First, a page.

The Maryland Health Care Commission, which regulates hospitals in the state, approved Mercy’s plans for the new, 672,000-square-foot building Thursday. The tower will rise 15 stories above ground, with three underground levels, on a site bounded by St. Paul, Calvert, Orleans and Pleasant streets.

Mercy’s patient load is expanding rapidly, with a 19.6 percent jump in admissions and births from 16,502 in 1999 to 19,739 in 2007, and a 102 percent rise in outpatient visits from 94,664 in 1999 to 191,202 this year.

But its main hospital building, opened in the early 1960s, has seen better days, said Mercy President and CEO Thomas R. Mullen.

“It’s pretty obvious our existing tower is aging out,” Mullen said at a news conference Wednesday morning. “If we do not build this project, Mercy’s facility would not be kept up to par and services would erode over time.”

Mercy is among several local hospitals embarking on significant expansion plans.

Johns Hopkins Hospital and Health System is in the midst of a $1.2 billion, 10-year master reconstruction plan, Franklin Square Hospital Center is expanding to the tune of $225 million, and St. Agnes Hospital has begun a $160 million construction project.

The average age of a hospital facility in Maryland is 35 to 40 years, according to the Maryland Hospital Association.

In a 2005 MHA survey, the state’s hospitals said they expected to spend a total of $6 billion on capital improvements before 2010.

Much of that, said MHA spokeswoman Nancy Fiedler, is fed by the expectation of increasing patient loads and a rising demand for private rooms as the population ages.

Mercy’s new tower will hold about the same number of beds — 229 — as the current facility, Mullen said, but all the patient rooms will be private. The new building will include one empty floor, large enough to accommodate 32 beds, for future expansion. The building will have 15 operating suites, up from the current hospital’s 12.

The first phase of the project, set for groundbreaking next January and completion in fall 2010, will cost $292 million. Future outfitting of the space is budgeted for about $100 million. The project eventually will include the relocation of most impatient services, the operating suites, radiology and the emergency department.

Mercy will keep its current facility open as the home of its inpatient detoxification and subacute care units as well as physician and administration offices. A footbridge will connect the two.

Washington-based architects Ellerbe Becket is designing the building as a sun-filled, open structure, said Paul C. Zugates, the firm’s health science business leader and senior vice president, and Jim Curran, the project’s design director.

“It’s about not just getting the function to work, but to get it to work within the context of the campus and within an urban context,” said Curran.

A two-level, 17,000-square-foot open-air garden planned for the structure would create a retreat for family members in the adjacent intensive care unit waiting area, as well as a pleasant view for patients in the rooms above, the designer added.

The size of the new tower’s site and the 32-foot drop between St. Paul and Calvert streets made the project a challenge, the architects agreed.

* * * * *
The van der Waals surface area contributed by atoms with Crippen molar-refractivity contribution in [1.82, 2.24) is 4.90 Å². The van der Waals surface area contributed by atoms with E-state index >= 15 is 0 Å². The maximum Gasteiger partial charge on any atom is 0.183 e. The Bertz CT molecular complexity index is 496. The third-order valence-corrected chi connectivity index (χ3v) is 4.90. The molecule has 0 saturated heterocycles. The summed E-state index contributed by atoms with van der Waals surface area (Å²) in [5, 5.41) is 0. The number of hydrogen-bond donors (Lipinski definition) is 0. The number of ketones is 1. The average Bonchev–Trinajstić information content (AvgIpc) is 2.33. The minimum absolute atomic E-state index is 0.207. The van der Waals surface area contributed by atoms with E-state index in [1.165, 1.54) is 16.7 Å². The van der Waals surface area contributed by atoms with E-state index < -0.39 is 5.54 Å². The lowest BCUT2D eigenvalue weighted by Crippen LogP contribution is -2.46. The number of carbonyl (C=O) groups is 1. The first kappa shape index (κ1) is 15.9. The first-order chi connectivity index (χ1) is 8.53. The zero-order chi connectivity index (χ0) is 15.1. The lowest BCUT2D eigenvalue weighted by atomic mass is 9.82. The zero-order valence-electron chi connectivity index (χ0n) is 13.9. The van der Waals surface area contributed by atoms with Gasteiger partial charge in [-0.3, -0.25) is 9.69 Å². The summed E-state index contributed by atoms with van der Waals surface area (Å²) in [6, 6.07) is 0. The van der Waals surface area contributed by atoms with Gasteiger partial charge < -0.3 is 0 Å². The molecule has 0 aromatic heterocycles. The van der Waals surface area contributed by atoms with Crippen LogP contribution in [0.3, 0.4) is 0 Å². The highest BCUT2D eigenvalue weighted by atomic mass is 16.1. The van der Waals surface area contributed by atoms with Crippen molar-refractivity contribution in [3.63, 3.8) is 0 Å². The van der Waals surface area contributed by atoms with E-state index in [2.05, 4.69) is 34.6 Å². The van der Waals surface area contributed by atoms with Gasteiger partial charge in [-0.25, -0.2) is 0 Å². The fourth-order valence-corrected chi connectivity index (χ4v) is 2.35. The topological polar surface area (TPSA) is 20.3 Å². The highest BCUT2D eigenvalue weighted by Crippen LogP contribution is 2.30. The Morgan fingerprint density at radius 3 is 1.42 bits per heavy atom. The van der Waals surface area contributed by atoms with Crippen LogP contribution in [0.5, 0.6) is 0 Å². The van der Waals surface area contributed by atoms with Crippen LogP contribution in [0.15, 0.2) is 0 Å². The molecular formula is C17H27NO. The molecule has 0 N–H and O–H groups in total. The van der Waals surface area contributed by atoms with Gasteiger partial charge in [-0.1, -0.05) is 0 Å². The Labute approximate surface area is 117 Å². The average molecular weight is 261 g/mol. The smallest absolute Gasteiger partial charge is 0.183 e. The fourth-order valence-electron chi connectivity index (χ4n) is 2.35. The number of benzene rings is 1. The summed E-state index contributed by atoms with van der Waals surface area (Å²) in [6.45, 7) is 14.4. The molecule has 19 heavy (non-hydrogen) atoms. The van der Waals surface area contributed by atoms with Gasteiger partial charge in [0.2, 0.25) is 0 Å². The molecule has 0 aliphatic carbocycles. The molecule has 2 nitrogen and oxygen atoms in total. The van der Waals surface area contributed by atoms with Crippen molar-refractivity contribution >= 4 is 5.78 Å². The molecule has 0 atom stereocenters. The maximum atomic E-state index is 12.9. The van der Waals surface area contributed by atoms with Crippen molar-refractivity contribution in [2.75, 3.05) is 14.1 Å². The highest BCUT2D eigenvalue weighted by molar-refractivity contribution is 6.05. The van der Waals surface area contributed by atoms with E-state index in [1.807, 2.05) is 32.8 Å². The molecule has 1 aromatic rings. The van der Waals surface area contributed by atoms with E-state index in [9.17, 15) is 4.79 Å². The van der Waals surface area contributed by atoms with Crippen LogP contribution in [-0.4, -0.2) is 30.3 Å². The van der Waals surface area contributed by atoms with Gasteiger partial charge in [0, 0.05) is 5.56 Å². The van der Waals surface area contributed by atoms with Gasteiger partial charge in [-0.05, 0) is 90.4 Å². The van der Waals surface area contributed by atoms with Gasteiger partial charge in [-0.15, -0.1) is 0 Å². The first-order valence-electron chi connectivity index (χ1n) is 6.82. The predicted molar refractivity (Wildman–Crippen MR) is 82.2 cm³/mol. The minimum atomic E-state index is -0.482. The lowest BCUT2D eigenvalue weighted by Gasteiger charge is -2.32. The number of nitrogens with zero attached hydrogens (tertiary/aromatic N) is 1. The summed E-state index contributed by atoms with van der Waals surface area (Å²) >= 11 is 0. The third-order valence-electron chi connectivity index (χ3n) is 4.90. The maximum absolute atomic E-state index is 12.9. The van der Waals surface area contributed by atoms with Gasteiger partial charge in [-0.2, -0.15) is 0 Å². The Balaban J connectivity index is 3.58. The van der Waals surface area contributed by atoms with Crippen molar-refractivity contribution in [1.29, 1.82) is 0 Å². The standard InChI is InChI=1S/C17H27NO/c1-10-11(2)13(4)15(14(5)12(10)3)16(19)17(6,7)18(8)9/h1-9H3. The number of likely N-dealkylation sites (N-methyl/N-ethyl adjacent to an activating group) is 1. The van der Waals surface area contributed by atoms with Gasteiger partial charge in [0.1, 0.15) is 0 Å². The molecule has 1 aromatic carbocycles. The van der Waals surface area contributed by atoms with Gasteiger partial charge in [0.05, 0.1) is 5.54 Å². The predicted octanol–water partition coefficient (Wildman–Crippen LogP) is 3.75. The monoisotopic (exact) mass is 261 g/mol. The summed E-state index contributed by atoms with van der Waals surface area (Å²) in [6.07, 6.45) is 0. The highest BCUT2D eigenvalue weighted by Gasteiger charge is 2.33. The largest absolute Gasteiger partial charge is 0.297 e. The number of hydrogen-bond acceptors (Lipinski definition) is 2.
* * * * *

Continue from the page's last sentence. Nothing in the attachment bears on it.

Another challenge was the months-long battle between Mercy and city preservationists over the site, previously the home of a block of historic rowhouses.

The dispute ended in February when Baltimore Heritage, the charity that had led the opposition, gave up its fight and the buildings were razed.

“We have severe limitations being downtown,” Mullen said of the preservation fight. “There’s nowhere to go. We got beat up about the historic designation of the townhomes. But we owned them. That was uncomfortable.”

The new tower also will take over the site currently occupied by a parking garage, set for demolition after Mercy’s new, 1,375-space, $24 million Pleasant Street Garage opens in August.

For now, the hospital is looking to the future, he said: “Our vision for the tower is to be the destination hospital for Baltimore. We want to build on the continuum of people throughout the region that see this hospital as the destination of choice for them.”
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Old June 22nd, 2007, 05:19 AM   #4398
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aw wow!! that tower looks great!!! it's fifteen stories, which i think is decent height considering there's nothin' else soaring on that side on downtown. let's be thankful that it's not another 6 story building like mercy's women's health center on st. paul place. that would've been a travesty.

i think i'll be glad to see that terrible-lookin' garage disappear that's currently sitting next to mercy's current hospital. i'm also glad that mercy is keeping the old tower up. i imagine that knocking down a tower that tall is very expensive.

Last edited by MasonsInquiries; June 22nd, 2007 at 05:28 AM.
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Old June 22nd, 2007, 10:31 AM   #4399
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Very nice. It looks like, well, a hospital, which is fitting considering the buildings' purpose.

More trivia: In the early '60's two Route 66 episodes were filmed in the Baltimore area. I have them on video somewhere. In one of them, the current Mercy tower was under construction...it had a conventional steel frame...no poured concrete or whatnot.
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Old June 22nd, 2007, 11:48 AM   #4400
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Very nice. Looks like to be around 170 ft. to 200 ft. tall. Any other guesses?